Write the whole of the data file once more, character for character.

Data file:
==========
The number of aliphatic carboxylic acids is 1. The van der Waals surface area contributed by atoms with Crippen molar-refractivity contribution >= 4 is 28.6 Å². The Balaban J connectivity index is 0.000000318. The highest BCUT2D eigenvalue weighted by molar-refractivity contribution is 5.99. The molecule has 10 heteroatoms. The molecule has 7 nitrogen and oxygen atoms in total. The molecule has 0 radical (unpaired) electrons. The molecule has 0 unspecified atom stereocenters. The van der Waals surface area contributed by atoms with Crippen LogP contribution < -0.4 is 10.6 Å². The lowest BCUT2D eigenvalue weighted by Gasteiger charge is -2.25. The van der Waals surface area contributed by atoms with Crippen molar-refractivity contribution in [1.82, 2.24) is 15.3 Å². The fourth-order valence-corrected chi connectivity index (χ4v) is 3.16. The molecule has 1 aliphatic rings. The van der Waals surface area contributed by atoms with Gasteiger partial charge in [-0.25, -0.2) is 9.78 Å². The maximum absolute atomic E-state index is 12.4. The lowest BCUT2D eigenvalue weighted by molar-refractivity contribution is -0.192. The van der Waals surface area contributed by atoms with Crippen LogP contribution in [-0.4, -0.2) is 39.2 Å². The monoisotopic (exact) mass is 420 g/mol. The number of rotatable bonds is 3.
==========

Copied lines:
The number of aliphatic carboxylic acids is 1. The van der Waals surface area contributed by atoms with Crippen molar-refractivity contribution >= 4 is 28.6 Å². The Balaban J connectivity index is 0.000000318. The highest BCUT2D eigenvalue weighted by molar-refractivity contribution is 5.99. The molecule has 10 heteroatoms. The molecule has 7 nitrogen and oxygen atoms in total. The molecule has 0 radical (unpaired) electrons. The molecule has 0 unspecified atom stereocenters. The van der Waals surface area contributed by atoms with Crippen LogP contribution < -0.4 is 10.6 Å². The lowest BCUT2D eigenvalue weighted by Gasteiger charge is -2.25. The van der Waals surface area contributed by atoms with Crippen molar-refractivity contribution in [1.82, 2.24) is 15.3 Å². The fourth-order valence-corrected chi connectivity index (χ4v) is 3.16. The molecule has 1 aliphatic rings. The van der Waals surface area contributed by atoms with Gasteiger partial charge in [-0.25, -0.2) is 9.78 Å². The maximum absolute atomic E-state index is 12.4. The lowest BCUT2D eigenvalue weighted by molar-refractivity contribution is -0.192. The van der Waals surface area contributed by atoms with Crippen LogP contribution in [-0.4, -0.2) is 39.2 Å². The monoisotopic (exact) mass is 420 g/mol. The number of rotatable bonds is 3.